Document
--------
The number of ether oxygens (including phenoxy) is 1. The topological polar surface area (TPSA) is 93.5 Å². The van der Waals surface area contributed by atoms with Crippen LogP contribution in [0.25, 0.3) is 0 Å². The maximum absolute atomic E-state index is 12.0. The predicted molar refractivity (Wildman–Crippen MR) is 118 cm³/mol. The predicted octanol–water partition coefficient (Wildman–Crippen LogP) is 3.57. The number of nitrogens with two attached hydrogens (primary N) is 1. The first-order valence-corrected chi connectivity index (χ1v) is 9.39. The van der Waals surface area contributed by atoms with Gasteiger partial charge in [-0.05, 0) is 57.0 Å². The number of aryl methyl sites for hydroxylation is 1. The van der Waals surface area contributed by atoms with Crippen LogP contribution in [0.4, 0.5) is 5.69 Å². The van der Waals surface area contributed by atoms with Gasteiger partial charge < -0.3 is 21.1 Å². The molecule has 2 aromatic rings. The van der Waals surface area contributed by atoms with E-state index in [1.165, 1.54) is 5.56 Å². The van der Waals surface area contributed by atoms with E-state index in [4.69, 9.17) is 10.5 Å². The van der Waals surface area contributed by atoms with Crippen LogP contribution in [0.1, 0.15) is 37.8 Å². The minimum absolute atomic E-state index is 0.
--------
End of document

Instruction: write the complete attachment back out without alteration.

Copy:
The number of ether oxygens (including phenoxy) is 1. The topological polar surface area (TPSA) is 93.5 Å². The van der Waals surface area contributed by atoms with Crippen LogP contribution in [0.25, 0.3) is 0 Å². The maximum absolute atomic E-state index is 12.0. The predicted molar refractivity (Wildman–Crippen MR) is 118 cm³/mol. The predicted octanol–water partition coefficient (Wildman–Crippen LogP) is 3.57. The number of nitrogens with two attached hydrogens (primary N) is 1. The first-order valence-corrected chi connectivity index (χ1v) is 9.39. The van der Waals surface area contributed by atoms with Gasteiger partial charge in [-0.05, 0) is 57.0 Å². The number of aryl methyl sites for hydroxylation is 1. The van der Waals surface area contributed by atoms with Crippen LogP contribution in [0.4, 0.5) is 5.69 Å². The van der Waals surface area contributed by atoms with Gasteiger partial charge < -0.3 is 21.1 Å². The molecule has 2 aromatic rings. The van der Waals surface area contributed by atoms with E-state index in [1.165, 1.54) is 5.56 Å². The van der Waals surface area contributed by atoms with E-state index in [4.69, 9.17) is 10.5 Å². The van der Waals surface area contributed by atoms with Crippen LogP contribution in [0.1, 0.15) is 37.8 Å². The minimum absolute atomic E-state index is 0.